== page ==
Block (SQ -1.50%), better known as Square, has dramatically underperformed the stock market in the recent downturn, with shares plunging by more than 65% from the 2021 highs. In this Fool Live video clip, recorded on Jan. 27, Fool.com contributors Matt Frankel, Jason Hall, and Will Healy discuss whether the stock could be worth a closer look for patient long-term investors.
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Matt Frankel: Block is down by roughly 62% from its highs, and this is not one that really went meme-stockish it was a stock that was up on its own merit. If you look at the business, just the growth of the business in recent years, there's no reason it shouldn't still be up. In fact, it hit its high in mid 2021, during the summer, about $285 a share.
Since then, the reasons to buy the stock, in my opinion, have increased. Jack Dorsey stepped down from Twitter and now is solely focused on the company, for one thing. The business keeps growing in all the right ways. They're gaining a lot of traction in omnichannel, for example. Their Afterpay acquisition is about to be completed, which will bring a whole new millions of customers into their ecosystem.
Their Afterpay acquisition, by the way, is another kind of like the Lemonade and Metromile deal is an all stock deal. Now that Block shares are down by 62%, they are effectively getting their Afterpay for a lot less. I know Jason and I on a show said that $29 billion was a ridiculous valuation to pay for Afterpay. Now they're paying like $12 billion because they are just paying in Square stock or Block stock, I keep saying both. But let me quickly share my screen. There it is.
Jason Hall: So basically we can all agree that Block is a terrible name. Let's just go with that.
Will Healy: Well, I don't know if it's a bad name, but it's a pointless replacement. Yeah, I know they're trying to get the blockchain.
Frankel: I don't want to cause controversy, I know there's a lot of crypto believers on watching the show. I've said that the focus on Bitcoin and cryptocurrency and stuff like that is probably my least favorite part of block. Not really a knock on cryptocurrency in general. I just like the rest of its business a whole lot better. I think there is enough opportunity in the core seller and personal ecosystems, the Cash App and everything to really get me excited all by itself, I don't need you to add to it.
Healy: I agree completely and it's only in about seven -- I think they're adding Spain. Once they add Spain it will only be in eight countries. So once they get to the rest of the EU and maybe start going into developing countries. I mean, there's, some huge potential there.
Frankel: Speaking of that one of the countries they have a decent but not a big presence in is Australia where where Afterpay is based and lot of Afterpay's customers are. So, this instantly like boosts their presence in Australia and brings all those people have to Square's ecosystem as well. I'm just going to go ahead and refer to it as Square for the rest of this discussion just so I don't have to keep correcting myself.
But if you're looking at your screen, this is Square's gross profit since 2015, which is when it went public. Unlike some of the other ones we've talked about on the show, Upstart and Shopify. I didn't miss the boat on Square. I've been following this one since the beginning. I always say I invested in Square since before it was cool to investment Square. Shortly after its IPO, it was being called a failed IPO. The stock was doing that poorly. Everyone thought of it is just a niche payment processor company.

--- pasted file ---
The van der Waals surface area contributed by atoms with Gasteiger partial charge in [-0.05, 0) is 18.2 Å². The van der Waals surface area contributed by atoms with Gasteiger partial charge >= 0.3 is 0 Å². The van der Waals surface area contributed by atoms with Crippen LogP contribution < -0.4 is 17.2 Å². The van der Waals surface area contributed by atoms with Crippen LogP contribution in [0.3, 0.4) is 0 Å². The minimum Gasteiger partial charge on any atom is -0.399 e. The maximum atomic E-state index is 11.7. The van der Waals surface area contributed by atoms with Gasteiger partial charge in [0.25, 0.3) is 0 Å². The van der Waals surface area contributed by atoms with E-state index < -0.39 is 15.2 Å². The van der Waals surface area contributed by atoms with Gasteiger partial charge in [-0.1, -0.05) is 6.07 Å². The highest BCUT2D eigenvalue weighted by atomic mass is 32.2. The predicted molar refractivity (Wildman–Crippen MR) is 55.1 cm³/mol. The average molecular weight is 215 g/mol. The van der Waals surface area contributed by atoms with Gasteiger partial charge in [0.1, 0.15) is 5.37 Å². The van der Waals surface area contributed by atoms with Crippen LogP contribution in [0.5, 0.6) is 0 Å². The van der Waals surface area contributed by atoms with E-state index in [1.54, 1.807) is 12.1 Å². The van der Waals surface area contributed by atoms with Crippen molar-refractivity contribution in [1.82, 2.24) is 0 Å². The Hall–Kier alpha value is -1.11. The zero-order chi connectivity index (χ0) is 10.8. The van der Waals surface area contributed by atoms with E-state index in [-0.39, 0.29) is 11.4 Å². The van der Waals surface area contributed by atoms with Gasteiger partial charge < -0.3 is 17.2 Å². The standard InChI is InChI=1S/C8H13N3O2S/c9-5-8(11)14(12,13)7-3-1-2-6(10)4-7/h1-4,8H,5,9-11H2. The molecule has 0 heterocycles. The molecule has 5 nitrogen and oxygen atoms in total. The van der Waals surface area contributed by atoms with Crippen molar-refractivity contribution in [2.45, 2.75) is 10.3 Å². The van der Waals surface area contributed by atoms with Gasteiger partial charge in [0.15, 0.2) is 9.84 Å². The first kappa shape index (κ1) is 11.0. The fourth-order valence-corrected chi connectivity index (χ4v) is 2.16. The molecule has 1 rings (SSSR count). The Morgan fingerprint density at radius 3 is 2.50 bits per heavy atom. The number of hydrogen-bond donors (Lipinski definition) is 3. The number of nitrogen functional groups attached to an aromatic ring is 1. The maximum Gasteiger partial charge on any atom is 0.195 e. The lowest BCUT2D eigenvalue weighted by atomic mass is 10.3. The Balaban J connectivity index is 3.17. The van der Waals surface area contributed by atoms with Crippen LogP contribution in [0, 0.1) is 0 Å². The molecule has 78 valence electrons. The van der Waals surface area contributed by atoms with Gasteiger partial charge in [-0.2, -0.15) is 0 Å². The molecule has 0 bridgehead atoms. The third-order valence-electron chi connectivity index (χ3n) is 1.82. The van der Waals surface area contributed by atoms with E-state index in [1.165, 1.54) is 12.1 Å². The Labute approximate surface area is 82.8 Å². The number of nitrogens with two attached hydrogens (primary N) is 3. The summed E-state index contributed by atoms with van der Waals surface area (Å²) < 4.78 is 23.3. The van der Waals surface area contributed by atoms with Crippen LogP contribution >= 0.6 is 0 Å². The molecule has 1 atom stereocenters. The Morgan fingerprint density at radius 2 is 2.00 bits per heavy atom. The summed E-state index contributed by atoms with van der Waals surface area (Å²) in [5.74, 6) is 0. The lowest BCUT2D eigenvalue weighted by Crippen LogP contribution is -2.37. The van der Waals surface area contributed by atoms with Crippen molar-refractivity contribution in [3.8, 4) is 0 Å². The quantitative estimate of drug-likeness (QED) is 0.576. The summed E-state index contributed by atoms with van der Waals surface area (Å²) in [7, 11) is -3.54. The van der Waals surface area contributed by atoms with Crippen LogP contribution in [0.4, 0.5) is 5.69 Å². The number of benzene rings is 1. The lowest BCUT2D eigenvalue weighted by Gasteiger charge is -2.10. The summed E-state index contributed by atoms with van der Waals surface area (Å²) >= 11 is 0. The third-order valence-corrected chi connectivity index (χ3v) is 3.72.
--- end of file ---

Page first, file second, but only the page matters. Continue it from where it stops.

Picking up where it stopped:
At the time it was little more than the little Square card readers sticking out of people's iPhones. I think they had just branched out into actual POS terminals. The Cash App, as you can see from there, the green is Cash App revenue was nonexistent then when they went public. That's something that the whole Cash App ecosystem has been built in the past four years essentially, which is remarkable when you consider how big it's become. In 2021, I'm pretty sure Cash App revenue, we'll find out in a couple of weeks. But Cash App gross profit will have overtaken the seller ecosystem as the biggest part of the business.
This includes not only the person-to-person payment capabilities, but all these adjacent services they keep adding over time. You can buy and sell Bitcoin through the Cash App. You can buy stocks through the Cash App. It's a Robinhood competitor in that way, in that it's just an easy-to-use way place to buy stocks. They have a debit card, they have direct deposit and there's a lot that they can add over time, especially because Square just got a banking charter this past year since it hit its high.
It has started Square Financial Services. It's a chartered bank, currently providing some small business lending and services like that. But creates a ton of possibilities for the Cash App, which Square has said, they've wanted the Cash App to do pretty much everything for you that your bank can do. It doesn't do that yet. So, there's a big opportunity here to grow the Cash App. Here's what they see their market opportunity as. Look at the market penetration there, 3% of the seller ecosystem, 2% of what they see on the individual side and this is a growing addressable market, too. This doesn't include buy now pay later.
This presentation was made before the Afterpay acquisition was announced. It doesn't include, as we'll mention, expanding into other potential markets over time. Out of that seller ecosystem it says $100 billion, $85 billion of that is just U.S. They're not even considering the big international opportunity in that number. So, I think this company is still in the very early stages and for me, if their blockchain ambitions end up producing anything significant, that's just icing on the cake. That's just a bonus to me. I think their core business is promising enough on its own.